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The Good Samaritan: Dr. Swaiman Singh is Providing Medical Care to Protesting Indian Farmers Near Delhi

The Good Samaritan: Dr. Swaiman Singh is Providing Medical Care to Protesting Indian Farmers Near Delhi

  • Lack of medical facilities and situation on the ground has made the New Jersey-based cardiologist keep his career on hold and stay back, three months and counting.

What was meant to be a short holiday in India last December, has turned out to be a humanitarian mission for a New Jersey doctor. For the past three months, Dr. Swaiman Singh, a cardiologist by training, has been providing free medical checkup and medicine to the Indian farmers protesting near the Tikri border, one of three main protest sites along the outskirts of Delhi. Singh has set up “Pind (village) California,” which provides medical care, supplies and shelter to the protestors.

Those seeking either medical treatment or some solace can avail of the many facilities that Singh has got to “Pind California,” are greeted to a cleaner campus, where trees are planted instead of piles of garbage. There’s a water heater, a filtration system and portable toilets. There’s a supply shop where people can stock up on free hair oil, toothpaste and food, and a library filled with books to help protesters pass the time. A projector screen allows for educational videos to be broadcast to the community.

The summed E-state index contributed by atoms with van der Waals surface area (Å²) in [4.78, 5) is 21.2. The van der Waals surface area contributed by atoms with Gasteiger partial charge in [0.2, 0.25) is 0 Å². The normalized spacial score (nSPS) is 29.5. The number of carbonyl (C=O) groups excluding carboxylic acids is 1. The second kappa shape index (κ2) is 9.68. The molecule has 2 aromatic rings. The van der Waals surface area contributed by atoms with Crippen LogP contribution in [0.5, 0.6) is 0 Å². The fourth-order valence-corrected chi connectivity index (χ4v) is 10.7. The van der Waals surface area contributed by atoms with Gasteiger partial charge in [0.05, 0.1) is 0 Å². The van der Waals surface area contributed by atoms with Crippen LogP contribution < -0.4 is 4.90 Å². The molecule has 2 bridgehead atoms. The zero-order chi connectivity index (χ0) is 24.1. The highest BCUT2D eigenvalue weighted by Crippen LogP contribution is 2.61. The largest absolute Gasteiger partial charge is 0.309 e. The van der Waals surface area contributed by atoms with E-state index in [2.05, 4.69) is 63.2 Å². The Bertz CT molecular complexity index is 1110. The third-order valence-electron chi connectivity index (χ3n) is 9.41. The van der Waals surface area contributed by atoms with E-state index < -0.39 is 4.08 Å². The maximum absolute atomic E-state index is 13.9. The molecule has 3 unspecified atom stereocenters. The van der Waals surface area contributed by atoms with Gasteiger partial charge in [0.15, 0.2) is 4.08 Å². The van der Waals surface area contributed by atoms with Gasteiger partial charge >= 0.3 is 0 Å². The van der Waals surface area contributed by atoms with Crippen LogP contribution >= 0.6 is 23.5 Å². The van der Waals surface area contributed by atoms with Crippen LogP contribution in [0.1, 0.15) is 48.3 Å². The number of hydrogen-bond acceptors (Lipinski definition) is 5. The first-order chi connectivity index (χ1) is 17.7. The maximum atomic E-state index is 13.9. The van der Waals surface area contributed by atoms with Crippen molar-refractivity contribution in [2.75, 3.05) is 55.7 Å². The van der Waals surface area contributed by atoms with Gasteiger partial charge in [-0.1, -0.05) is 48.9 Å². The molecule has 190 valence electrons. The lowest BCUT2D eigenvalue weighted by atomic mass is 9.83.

“We give service to everyone, not just farmers,” the 34-year-old Indian American says in one of the several videos posted on his social media handles. “Locals, policemen, and CRPF men also come here to get treatment. On average 4,000 to 6,000 people get treated at our camp in 24 hours.”

This operation, run by Singh’s organization 5 Rivers Heart Association, started as a makeshift clinic on a fold-up table outside. It has gradually expanded, and now has become a sprawling community center in a former bus terminal. 

Singh was born in Amritsar, Punjab, and immigrated to the U.S. with his family when he was 10 years old. He has spent most of his life in New Jersey, attending school there and completing a bachelor’s degree from Rutgers University. He graduated from American University of Antigua (AUA) College of Medicine in 2015, then completed an internal medicine residency at Drexel University College of Medicine and Hahnemann Hospital in Philadelphia, Pennsylvania. He is a cardiology fellow at Newark Beth Israel Medical Center/Robert Wood Johnson Barnabas Health in Newark, New Jersey. 

Singh is married to Kulkiran Sarai Samra and the couple have a 2-year-old daughter. His parents and his sister also live in New Jersey, close to Singh’s home.